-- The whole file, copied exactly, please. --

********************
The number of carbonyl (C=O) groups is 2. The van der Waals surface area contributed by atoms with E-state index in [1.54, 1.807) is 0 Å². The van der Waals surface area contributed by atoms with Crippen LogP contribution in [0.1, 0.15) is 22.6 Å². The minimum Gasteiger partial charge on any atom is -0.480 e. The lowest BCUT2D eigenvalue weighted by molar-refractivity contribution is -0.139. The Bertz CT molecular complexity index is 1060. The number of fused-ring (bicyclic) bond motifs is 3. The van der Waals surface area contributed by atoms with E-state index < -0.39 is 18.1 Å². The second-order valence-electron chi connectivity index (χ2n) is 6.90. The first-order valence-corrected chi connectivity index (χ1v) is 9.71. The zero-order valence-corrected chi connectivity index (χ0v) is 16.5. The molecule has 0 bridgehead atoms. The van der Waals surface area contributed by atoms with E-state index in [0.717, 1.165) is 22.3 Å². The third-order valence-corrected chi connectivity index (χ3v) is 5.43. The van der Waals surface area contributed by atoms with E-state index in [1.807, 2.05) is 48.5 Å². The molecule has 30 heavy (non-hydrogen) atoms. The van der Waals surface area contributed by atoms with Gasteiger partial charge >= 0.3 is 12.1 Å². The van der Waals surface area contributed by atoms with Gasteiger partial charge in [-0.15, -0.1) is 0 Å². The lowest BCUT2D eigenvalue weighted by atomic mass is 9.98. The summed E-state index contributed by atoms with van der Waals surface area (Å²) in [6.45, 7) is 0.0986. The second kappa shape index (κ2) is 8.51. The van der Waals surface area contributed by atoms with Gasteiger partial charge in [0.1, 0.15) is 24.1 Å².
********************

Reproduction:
The number of carbonyl (C=O) groups is 2. The van der Waals surface area contributed by atoms with E-state index in [1.54, 1.807) is 0 Å². The van der Waals surface area contributed by atoms with Crippen LogP contribution in [0.1, 0.15) is 22.6 Å². The minimum Gasteiger partial charge on any atom is -0.480 e. The lowest BCUT2D eigenvalue weighted by molar-refractivity contribution is -0.139. The Bertz CT molecular complexity index is 1060. The number of fused-ring (bicyclic) bond motifs is 3. The van der Waals surface area contributed by atoms with E-state index < -0.39 is 18.1 Å². The second-order valence-electron chi connectivity index (χ2n) is 6.90. The first-order valence-corrected chi connectivity index (χ1v) is 9.71. The zero-order valence-corrected chi connectivity index (χ0v) is 16.5. The molecule has 0 bridgehead atoms. The van der Waals surface area contributed by atoms with E-state index in [0.717, 1.165) is 22.3 Å². The third-order valence-corrected chi connectivity index (χ3v) is 5.43. The van der Waals surface area contributed by atoms with E-state index in [1.807, 2.05) is 48.5 Å². The molecule has 30 heavy (non-hydrogen) atoms. The van der Waals surface area contributed by atoms with Gasteiger partial charge >= 0.3 is 12.1 Å². The van der Waals surface area contributed by atoms with Gasteiger partial charge in [-0.15, -0.1) is 0 Å². The lowest BCUT2D eigenvalue weighted by atomic mass is 9.98. The summed E-state index contributed by atoms with van der Waals surface area (Å²) in [6.45, 7) is 0.0986. The second kappa shape index (κ2) is 8.51. The van der Waals surface area contributed by atoms with Gasteiger partial charge in [0.1, 0.15) is 24.1 Å².